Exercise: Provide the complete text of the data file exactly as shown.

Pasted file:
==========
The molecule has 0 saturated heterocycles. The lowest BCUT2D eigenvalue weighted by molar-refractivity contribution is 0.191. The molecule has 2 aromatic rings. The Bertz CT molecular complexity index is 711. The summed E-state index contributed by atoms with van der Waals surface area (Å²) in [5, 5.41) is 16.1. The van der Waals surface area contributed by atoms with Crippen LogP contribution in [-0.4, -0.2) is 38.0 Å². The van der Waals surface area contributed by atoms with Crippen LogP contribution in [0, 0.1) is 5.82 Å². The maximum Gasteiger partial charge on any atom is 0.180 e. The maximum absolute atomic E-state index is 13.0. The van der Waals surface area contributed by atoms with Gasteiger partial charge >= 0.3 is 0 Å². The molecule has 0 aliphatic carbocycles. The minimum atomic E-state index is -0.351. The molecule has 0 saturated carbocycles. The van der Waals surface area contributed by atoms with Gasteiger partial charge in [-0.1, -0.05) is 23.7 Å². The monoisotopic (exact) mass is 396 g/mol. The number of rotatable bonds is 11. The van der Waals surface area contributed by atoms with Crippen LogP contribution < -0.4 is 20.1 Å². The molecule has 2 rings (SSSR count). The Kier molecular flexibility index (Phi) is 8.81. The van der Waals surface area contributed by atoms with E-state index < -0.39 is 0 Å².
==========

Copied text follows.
The molecule has 0 saturated heterocycles. The lowest BCUT2D eigenvalue weighted by molar-refractivity contribution is 0.191. The molecule has 2 aromatic rings. The Bertz CT molecular complexity index is 711. The summed E-state index contributed by atoms with van der Waals surface area (Å²) in [5, 5.41) is 16.1. The van der Waals surface area contributed by atoms with Crippen LogP contribution in [-0.4, -0.2) is 38.0 Å². The van der Waals surface area contributed by atoms with Crippen LogP contribution in [0, 0.1) is 5.82 Å². The maximum Gasteiger partial charge on any atom is 0.180 e. The maximum absolute atomic E-state index is 13.0. The van der Waals surface area contributed by atoms with Gasteiger partial charge >= 0.3 is 0 Å². The molecule has 0 aliphatic carbocycles. The minimum atomic E-state index is -0.351. The molecule has 0 saturated carbocycles. The van der Waals surface area contributed by atoms with Gasteiger partial charge in [-0.1, -0.05) is 23.7 Å². The monoisotopic (exact) mass is 396 g/mol. The number of rotatable bonds is 11. The van der Waals surface area contributed by atoms with Crippen LogP contribution < -0.4 is 20.1 Å². The molecule has 2 rings (SSSR count). The Kier molecular flexibility index (Phi) is 8.81. The van der Waals surface area contributed by atoms with E-state index < -0.39 is 0 Å².